enter image description here

While going in the flow, providing this signup/login form in a modal box will be a good option. Also when the user logs in, you can check the remember me checkbox by default, so that the user doesn't have to go through the same flow again.

If login/signup is required for the core task on your website, giving it on the front page first thing with reasons to signup would also not be a bad idea. Take http://tumblr.com for an example.

enter image description here

For any other use case, I expect to see login/signup button on top right corner of the page. Though, with proper highlighting it can be placed at other section of the page as well.

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My site revolves around user-generated content, so viewing does not require sign-in, but commenting & adding content does. So, not core, but necessary for certain key functionality. I see your point about users generally not signing up until they need to -- at which time I can show them how to register if they don't have an account, making my original question mostly moot. Also, I like how you can just make out "Dam that is one big cat" in your screenshot ;-) –  Cameron Jan 6 '12 at 7:31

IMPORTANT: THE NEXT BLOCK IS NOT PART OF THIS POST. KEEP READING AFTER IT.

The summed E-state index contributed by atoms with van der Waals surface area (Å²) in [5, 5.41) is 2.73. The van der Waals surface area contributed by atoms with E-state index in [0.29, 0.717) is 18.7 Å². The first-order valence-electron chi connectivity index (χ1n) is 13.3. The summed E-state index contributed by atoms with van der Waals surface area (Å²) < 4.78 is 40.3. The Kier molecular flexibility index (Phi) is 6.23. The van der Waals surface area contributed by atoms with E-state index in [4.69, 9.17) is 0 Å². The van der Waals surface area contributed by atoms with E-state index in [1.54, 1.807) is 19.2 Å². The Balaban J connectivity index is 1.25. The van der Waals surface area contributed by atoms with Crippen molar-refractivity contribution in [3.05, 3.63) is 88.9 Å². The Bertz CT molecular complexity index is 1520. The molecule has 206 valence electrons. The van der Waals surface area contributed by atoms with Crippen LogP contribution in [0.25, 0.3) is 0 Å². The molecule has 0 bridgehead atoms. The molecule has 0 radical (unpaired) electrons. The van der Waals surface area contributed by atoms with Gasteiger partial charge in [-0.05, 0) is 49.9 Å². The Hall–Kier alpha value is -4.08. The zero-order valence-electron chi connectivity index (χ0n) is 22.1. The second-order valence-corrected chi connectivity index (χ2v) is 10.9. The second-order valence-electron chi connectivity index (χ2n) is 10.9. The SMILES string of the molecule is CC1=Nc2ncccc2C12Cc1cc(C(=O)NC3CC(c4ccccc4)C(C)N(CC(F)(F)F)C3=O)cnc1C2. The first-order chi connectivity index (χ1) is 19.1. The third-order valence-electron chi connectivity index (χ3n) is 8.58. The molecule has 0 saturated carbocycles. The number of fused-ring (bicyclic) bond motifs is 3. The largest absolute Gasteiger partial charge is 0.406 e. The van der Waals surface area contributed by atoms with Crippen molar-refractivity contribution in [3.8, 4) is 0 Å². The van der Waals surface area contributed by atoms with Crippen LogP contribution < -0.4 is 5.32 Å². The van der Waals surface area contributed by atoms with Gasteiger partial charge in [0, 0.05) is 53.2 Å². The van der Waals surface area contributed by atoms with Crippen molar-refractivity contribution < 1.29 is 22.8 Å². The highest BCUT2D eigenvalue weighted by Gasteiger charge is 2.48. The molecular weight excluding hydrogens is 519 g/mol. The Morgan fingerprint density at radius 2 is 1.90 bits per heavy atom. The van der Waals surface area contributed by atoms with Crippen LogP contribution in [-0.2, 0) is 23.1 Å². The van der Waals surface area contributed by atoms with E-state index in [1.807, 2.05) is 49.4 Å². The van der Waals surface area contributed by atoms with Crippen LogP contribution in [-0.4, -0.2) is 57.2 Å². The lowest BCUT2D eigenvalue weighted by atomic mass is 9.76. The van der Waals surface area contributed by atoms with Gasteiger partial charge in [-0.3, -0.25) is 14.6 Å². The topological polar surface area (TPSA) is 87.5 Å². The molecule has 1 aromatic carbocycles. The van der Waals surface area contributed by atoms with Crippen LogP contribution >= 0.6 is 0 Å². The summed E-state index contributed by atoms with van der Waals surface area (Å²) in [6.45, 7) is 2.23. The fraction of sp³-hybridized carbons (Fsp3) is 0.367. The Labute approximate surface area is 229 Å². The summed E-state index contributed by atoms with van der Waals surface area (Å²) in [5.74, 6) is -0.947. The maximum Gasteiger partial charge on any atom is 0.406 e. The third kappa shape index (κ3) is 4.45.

I had a typo in my answer, fixed. It should answer your question. In general, any call to action (vote up, post comment, upload image, send message) can show signup/login form inside a modal box. –  Jai Pandya Jan 6 '12 at 7:38

The question is phrased as 'Is it sufficient to...?' but surely the question should be 'How can I maximize conversion?'. Maximizing conversion comes as a direct result of making it as easy and painless as possible.

It's a minimal cost to have a Sign in and a Sign up link on the home page as well as a link on the Sign in page to sign up (and vice-versa), so why do any less.

Here's an example below from Groupon which does exactly this and in both cases of the Sign-in and sign-up form, they use facebook and regular sign up.

Note how they also cover themselves again for people who ignore the decision point at the top of the form and instead look immediately at the blue sign in or sign up button on each of the forms. They place an additional link to the right of the button - 'Not a member yet?' and 'Already a member?' which each links to the other version of the form.

Groupon are trying to maximize conversion (by making it very easy) for the user to switch at each decision point.

Once you can find one form, you can find the other - there's no chance of thinking - 'Oh! There's only a sign-in link - so where do I sign up then?'

enter image description here

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Thanks for this. You made me realize it's silly to not include a sign up link on the home page, since including it would make a few user experiences more seamless at almost no cost. –  Cameron Jan 7 '12 at 7:04